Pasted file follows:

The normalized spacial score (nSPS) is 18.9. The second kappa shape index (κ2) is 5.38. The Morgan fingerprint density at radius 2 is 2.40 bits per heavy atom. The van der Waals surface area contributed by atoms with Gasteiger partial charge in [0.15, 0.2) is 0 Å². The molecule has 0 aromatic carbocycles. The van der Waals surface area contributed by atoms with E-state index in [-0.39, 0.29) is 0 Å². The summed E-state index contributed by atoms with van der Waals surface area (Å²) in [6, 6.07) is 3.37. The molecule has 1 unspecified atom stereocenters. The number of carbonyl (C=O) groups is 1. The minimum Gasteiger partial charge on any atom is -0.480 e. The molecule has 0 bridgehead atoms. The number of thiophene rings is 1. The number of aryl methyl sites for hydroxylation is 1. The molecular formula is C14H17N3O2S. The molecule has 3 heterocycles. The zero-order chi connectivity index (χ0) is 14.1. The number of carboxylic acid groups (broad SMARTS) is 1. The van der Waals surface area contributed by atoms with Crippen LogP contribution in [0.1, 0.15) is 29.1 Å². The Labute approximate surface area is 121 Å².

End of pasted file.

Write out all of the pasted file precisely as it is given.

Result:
The normalized spacial score (nSPS) is 18.9. The second kappa shape index (κ2) is 5.38. The Morgan fingerprint density at radius 2 is 2.40 bits per heavy atom. The van der Waals surface area contributed by atoms with Gasteiger partial charge in [0.15, 0.2) is 0 Å². The molecule has 0 aromatic carbocycles. The van der Waals surface area contributed by atoms with E-state index in [-0.39, 0.29) is 0 Å². The summed E-state index contributed by atoms with van der Waals surface area (Å²) in [6, 6.07) is 3.37. The molecule has 1 unspecified atom stereocenters. The number of carbonyl (C=O) groups is 1. The minimum Gasteiger partial charge on any atom is -0.480 e. The molecule has 0 bridgehead atoms. The number of thiophene rings is 1. The number of aryl methyl sites for hydroxylation is 1. The molecular formula is C14H17N3O2S. The molecule has 3 heterocycles. The zero-order chi connectivity index (χ0) is 14.1. The number of carboxylic acid groups (broad SMARTS) is 1. The van der Waals surface area contributed by atoms with Crippen LogP contribution in [0.1, 0.15) is 29.1 Å². The Labute approximate surface area is 121 Å².